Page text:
After school on a gloomy afternoon, nearly a dozen children gather in the Tustin Boys and Girls Club's new Rain Forest Room, eagerly awaiting a chance to hold one of the snakes, lizards or other exotic animals.
At the center of attention, as he gingerly lifts a furry tarantula from its cage, is Gary Oustad, the club's program director and creator of the Rain Forest Room.
Oustad started the project in April with just two lizards and a rabbit. With community support, the menagerie has grown to more than 30 animals, from fish to a monitor lizard and boa constrictor.
Adding to the atmosphere of the living room-sized space are numerous plants and taped rain forest sounds.
"Our environmental and outdoor education usually involves nature hikes and camping, but I wanted to take it a step further and bring nature here," he said.
Oustad said he hopes the Rain Forest Room will teach children respect for the environment, as well as the responsibility and happiness that can come from caring for animals.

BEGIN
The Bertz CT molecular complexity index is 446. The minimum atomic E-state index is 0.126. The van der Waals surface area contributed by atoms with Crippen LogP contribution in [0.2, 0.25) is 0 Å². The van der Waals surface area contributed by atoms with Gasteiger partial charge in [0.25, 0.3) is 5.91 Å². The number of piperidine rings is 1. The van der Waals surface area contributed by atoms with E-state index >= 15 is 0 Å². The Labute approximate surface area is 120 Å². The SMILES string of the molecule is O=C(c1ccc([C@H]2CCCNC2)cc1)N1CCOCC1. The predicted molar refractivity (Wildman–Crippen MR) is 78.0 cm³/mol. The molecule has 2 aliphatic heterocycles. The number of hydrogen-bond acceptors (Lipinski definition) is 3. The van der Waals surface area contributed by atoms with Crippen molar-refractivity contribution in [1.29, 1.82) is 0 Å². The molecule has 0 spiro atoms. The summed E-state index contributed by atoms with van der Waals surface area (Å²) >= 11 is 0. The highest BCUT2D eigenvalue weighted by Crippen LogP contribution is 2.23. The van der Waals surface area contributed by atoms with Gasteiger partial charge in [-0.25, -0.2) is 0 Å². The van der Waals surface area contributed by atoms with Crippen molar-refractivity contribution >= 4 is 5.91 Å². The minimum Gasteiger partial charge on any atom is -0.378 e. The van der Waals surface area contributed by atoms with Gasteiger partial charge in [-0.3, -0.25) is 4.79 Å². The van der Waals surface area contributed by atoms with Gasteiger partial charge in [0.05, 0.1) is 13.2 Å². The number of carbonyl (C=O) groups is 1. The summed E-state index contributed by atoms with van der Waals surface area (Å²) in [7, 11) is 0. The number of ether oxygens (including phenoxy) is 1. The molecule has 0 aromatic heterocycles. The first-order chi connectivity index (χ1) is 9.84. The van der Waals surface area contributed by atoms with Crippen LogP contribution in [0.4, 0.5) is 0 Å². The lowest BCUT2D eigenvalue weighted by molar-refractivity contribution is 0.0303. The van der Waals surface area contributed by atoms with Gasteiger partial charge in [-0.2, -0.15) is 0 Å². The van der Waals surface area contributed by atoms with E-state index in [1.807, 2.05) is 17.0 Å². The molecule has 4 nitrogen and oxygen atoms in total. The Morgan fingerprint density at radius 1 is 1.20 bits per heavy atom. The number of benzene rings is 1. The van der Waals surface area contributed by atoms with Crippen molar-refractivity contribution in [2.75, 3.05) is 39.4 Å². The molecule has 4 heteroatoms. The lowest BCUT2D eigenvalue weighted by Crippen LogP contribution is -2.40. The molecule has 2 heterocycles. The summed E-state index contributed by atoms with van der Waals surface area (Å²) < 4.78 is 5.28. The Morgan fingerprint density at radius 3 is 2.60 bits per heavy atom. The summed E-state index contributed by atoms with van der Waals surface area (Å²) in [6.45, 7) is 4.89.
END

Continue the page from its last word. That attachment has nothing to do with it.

"We try to stress the sanctity of life and the responsibility of taking care of the environment and the world around us," he said.
The neighborhood surrounding the club, at 580 W. 6th St., has a large concentration of apartment buildings, most of which do not allow pets, Oustad said.
"I never get to see this much nature," said Ricky Fuhr, 10. "This place is really cool."
Oustad said he heard many protests when he converted the club's TV room, but some of those detractors became the Rain Forest Room's most active supporters. "I figured the kids could watch TV at home."
The small zoo has grown mostly through donations from the community and an unusual partnership with a local Petco retailer, Oustad said. People who can no longer care for pets will often drop them off at the Petco, and when that happens, manager Pat Williams calls Oustad.
The club also has a recycling program to help pay for food and upkeep, he said.